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Rare Phenomenon
Started by: priscus (8245) Report abuse
Just checking batteries with my multi-meter when doorbell ceased to work.

Got a shock (surprise, not electrical) to get a NEGATIVE reading.

Thought at first must be a problem with meter, but worked fine when testing the new batteries.

Online search soon revealed that such polarity reversal does occur, but is a rare phenomena. Never come across this before in more than seventy years!

Anyone else ever experienced this?

Also, the putative cause, that a battery in series with a stronger cell is driven by the latter into polarity reversal. Well, fine. But this occasion BOTH of the 'in-series' cells had reversed!

So, a rare event within a rare event! How about that!

Wish my Premium Bonds would catch on to this behaviour.

Posted by: stevejmac14 (634)  Report abuse
Erm.....eh?

I understood your advice earlier about shrubs for hedging, Priscus, but youíve lost me with this one!

Posted by: stevejmac14 (634)  Report abuse
Mind you I have had a small Jack Danielís or two so maybe Iím looking at it wrong!

Posted by: priscus (8245) Report abuse
It threw me when I first encountered it.

Took an AA alkaline battery, and put leads from digital multimeter to its terminals.

Nominally a 1.5 Volt battery, but is not new.

So, I was expecting to see reading of maybe 1.2V if the cell was OK,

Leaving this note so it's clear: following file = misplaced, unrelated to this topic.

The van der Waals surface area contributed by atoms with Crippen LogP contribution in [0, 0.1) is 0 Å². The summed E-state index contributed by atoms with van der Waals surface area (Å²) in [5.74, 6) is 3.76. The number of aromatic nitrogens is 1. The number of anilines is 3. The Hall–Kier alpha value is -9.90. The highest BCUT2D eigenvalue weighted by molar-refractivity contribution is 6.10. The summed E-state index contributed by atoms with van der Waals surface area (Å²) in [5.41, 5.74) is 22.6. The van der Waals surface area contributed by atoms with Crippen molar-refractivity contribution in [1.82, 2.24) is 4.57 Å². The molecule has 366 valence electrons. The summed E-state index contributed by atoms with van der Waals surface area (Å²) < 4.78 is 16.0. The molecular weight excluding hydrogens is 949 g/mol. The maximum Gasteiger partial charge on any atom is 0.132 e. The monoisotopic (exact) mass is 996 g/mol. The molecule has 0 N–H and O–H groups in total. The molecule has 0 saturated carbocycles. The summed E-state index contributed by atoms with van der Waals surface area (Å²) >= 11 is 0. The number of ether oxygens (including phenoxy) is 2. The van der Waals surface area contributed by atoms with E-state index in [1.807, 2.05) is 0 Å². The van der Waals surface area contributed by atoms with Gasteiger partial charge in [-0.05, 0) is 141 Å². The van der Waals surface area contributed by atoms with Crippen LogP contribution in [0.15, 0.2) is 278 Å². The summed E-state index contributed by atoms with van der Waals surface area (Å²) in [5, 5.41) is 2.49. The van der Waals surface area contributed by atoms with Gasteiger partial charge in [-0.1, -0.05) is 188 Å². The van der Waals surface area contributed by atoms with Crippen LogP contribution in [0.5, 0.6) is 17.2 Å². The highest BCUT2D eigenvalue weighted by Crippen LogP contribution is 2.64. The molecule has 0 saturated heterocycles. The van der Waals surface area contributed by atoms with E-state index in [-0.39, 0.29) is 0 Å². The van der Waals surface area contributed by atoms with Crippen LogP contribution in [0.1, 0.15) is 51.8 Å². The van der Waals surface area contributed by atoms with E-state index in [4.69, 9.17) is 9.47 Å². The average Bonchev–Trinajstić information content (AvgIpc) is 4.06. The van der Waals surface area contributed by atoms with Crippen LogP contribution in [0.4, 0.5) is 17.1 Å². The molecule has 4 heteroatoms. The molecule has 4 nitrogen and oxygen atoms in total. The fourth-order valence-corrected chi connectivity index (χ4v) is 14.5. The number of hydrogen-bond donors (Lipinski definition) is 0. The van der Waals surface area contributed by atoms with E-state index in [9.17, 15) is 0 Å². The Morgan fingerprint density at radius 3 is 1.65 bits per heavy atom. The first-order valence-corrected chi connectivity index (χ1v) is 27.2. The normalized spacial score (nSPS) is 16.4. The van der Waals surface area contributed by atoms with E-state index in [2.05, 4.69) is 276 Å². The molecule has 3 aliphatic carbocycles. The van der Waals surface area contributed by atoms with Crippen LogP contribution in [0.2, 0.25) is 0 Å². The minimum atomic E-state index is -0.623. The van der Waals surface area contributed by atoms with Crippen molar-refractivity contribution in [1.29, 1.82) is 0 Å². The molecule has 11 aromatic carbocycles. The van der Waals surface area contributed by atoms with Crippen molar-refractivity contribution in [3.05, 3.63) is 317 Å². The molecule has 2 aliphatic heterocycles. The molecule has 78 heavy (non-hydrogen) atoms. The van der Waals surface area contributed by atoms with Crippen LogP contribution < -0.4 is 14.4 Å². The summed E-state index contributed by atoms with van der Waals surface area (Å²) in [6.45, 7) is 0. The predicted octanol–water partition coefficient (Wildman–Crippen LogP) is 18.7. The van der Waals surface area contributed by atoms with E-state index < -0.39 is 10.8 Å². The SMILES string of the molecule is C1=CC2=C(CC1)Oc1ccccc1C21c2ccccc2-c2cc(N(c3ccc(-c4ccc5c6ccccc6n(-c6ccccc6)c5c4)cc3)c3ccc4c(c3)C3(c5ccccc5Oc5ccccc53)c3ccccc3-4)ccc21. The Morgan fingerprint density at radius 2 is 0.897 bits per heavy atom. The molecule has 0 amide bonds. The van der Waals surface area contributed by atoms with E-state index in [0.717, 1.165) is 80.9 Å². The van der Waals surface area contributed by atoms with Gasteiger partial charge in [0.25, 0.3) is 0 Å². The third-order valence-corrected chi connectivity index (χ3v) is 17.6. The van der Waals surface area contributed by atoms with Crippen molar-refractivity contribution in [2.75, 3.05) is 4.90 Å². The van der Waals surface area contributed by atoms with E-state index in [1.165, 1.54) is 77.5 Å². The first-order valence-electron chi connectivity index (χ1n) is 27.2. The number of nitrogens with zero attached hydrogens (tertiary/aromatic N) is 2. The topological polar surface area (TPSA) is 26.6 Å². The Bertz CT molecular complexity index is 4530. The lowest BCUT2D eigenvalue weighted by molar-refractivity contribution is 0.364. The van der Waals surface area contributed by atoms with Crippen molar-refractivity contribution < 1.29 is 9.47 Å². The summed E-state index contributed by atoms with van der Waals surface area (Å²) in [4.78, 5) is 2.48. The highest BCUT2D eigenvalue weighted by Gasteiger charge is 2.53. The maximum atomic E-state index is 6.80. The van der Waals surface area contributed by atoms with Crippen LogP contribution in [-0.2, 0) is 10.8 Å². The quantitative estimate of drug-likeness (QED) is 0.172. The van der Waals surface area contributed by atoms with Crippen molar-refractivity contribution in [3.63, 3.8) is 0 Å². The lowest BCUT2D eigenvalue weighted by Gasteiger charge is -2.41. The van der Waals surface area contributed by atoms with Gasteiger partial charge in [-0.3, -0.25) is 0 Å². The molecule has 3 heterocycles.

and perhaps something circa 700 milliVolt if cell had expired.

What I read was MINUS 150 millivolts.

And a similar negative reading for the other cell!

Turning them round the wrong way yielded similar readings in positive territory, so at first, I thought perhaps my meter's 'polarity reverse' function was misoperating. Not so: new batteries tested OK, and tried another meter, which yielded similar results!

Posted by: broady (15737)   Report abuse
Does anyone understand this? I'm afraid it is well away from my knowledge.

Posted by: lectriclegs (3900) Report abuse
Testing the voltage of a battery tells you nothing.
Oh, and by the way electrons flow from negative to positive.


Posted by: retep1949 (593) Report abuse
Test the battery under load.Testing the voltage with s multimeter does not give a true reading of the state of a battery.You can buy a multi purpose battery checker which tests a range of battery sizes for a few pounds

Posted by: priscus (8245) Report abuse
Not necessary!

A bad battery can give a misleading high voltage reading, but be unable to source adequate current if polarised, or otherwise high internal resistance.

BUT
A BATTERY WHICH DOES NOT YIELD A USEFUL VOLTAGE even on no load test, then YOU KNOW IT IS SPENT!

The reason I test them rather than just swap them is because occasionally, it is not the battery in the chime unit, but the battery in the bell push (cordless) that requires swapping.

The latter last much longer, as only deliver current when the bell push is actually pressed. (They last about seven years)

My question was NOT about testing batteries. I asked if anyone else had come across the rare phenomena of polarity inversion.

Posted by: retep1949 (593) Report abuse
Oh well!

Posted by: tonker (21319)   Report abuse
"only deliver current when the bell push is actually pressed"

I bet the bell only sounds when the bell push is actually pressed, too?

Have you checked it's tyre pressures!

Posted by: priscus (8245) Report abuse
Well, yes tonker BUT the transmitter draws current when the bell push is activated, and the receiver draws current ALL THE TIME, as it is in standby mode awaiting to detect a signal from the transmitter.